Tegument is a unique structure of herpesvirus, which surrounds the capsid and interacts with the envelope. Morphogenesis of gammaherpesvirus is poorly understood due to lack of efficient lytic replication for Epstein-Barr virus and Kaposi's sarcoma-associated herpesvirus/human herpesvirus 8, which are etiologically associated with several types of human malignancies. Murine gammaherpesvirus 68 (MHV-68) is genetically related to the human gammaherpesviruses and presents an excellent model for studying de novo lytic replication of gammaherpesviruses. MHV-68 open reading frame 33 (ORF33) is conserved among Alpha-, Beta-, and Gammaherpesvirinae subfamilies. However, the specific role of ORF33 in gammaherpesvirus replication has not yet been characterized. We describe here that ORF33 is a true late gene and encodes a tegument protein. By constructing an ORF33-null MHV-68 mutant, we demonstrated that ORF33 is not required for viral DNA replication, early and late gene expression, viral DNA packaging or capsid assembly but is required for virion morphogenesis and egress. Although the ORF33-null virus was deficient in release of infectious virions, partially tegumented capsids produced by the ORF33-null mutant accumulated in the cytoplasm, containing conserved capsid proteins, ORF52 tegument protein, but virtually no ORF45 tegument protein and the 65-kDa glycoprotein B. Finally, we found that the defect of ORF33-null MHV-68 could be rescued by providing ORF33 in trans or in an ORF33-null revertant virus. Taken together, our results indicate that ORF33 is a tegument protein required for viral lytic replication and functions in virion morphogenesis and egress.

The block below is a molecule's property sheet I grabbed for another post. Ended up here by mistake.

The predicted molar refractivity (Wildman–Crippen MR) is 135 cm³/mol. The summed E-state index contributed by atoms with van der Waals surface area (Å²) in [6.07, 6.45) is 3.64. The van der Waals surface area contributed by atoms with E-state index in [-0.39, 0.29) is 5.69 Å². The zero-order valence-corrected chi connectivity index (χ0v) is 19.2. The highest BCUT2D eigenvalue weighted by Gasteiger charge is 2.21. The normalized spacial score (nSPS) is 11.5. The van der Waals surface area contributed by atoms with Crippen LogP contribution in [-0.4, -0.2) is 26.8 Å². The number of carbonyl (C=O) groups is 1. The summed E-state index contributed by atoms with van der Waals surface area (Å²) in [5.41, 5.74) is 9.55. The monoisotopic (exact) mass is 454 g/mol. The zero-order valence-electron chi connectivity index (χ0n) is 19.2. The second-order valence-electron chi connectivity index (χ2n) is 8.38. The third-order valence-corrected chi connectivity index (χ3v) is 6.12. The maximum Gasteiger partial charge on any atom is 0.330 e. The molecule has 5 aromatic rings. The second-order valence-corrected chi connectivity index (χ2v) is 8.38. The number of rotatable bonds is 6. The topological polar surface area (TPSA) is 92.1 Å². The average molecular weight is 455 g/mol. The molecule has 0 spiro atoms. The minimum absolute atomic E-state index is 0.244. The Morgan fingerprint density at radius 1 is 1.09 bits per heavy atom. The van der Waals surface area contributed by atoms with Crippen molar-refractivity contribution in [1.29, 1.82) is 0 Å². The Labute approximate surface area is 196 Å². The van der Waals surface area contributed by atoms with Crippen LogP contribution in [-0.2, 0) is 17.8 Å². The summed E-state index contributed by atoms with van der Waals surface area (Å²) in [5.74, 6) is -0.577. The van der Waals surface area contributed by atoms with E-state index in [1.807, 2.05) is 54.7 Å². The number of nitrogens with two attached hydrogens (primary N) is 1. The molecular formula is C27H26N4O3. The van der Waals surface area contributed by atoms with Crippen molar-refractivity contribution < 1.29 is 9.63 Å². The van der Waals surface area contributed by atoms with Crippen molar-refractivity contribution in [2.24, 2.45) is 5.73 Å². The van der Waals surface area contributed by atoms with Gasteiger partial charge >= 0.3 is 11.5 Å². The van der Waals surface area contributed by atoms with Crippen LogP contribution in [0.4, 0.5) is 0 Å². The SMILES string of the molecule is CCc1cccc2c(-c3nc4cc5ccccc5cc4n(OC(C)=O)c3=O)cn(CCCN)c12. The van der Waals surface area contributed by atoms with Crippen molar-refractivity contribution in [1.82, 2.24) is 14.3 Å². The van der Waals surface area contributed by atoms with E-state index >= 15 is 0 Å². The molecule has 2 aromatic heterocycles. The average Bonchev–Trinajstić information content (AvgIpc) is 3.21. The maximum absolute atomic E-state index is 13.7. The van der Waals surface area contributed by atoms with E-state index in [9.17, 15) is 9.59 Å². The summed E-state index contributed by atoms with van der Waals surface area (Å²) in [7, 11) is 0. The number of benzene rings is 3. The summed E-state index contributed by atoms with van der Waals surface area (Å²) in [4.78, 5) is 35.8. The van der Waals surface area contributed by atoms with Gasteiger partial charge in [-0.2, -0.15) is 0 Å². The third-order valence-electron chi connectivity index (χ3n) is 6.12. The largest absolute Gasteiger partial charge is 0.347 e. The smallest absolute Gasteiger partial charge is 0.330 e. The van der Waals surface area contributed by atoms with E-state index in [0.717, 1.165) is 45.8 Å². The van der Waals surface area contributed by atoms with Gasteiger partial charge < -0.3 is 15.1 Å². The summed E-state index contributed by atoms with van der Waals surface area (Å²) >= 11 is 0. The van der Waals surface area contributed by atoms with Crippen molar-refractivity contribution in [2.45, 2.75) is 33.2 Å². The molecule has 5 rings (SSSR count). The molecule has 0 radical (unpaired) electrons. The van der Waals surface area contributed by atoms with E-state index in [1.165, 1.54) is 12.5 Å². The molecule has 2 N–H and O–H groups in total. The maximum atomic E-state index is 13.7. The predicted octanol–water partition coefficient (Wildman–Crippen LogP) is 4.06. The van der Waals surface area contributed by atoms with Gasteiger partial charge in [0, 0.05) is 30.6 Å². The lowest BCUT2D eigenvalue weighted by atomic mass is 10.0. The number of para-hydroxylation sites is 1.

Cytoplasmic polyhedrosis virus (CPV) is unique within the Reoviridae family in having a turreted single-layer capsid contained within polyhedrin inclusion bodies, yet being fully capable of cell entry and endogenous RNA transcription1–4. Biochemical data have shown that the amino-terminal 79 residues of the CPV turret protein (TP) is sufficient to bring CPV or engineered proteins into the polyhedrin matrix for micro-encapsulation5,6. Here we report the three-dimensional structure of CPV at 3.88Å resolution using single-particle cryo-electron microscopy. Our map clearly shows the turns and deep grooves of α-helices, the strand separation in β-sheets, and densities for loops and many bulky side chains; thus permitting atomic model-building effort from cryoelectron microscopy maps. We observed a helix-to-β-hairpin conformational change between the two conformational states of the capsid shell protein in the region directly interacting with genomic RNA. We have also discovered a messenger RNA release hole coupled with the mRNA capping machinery unique to CPV. Furthermore, we have identified the polyhedrin-binding domain, a structure that has potential in nanobiotechnology applications.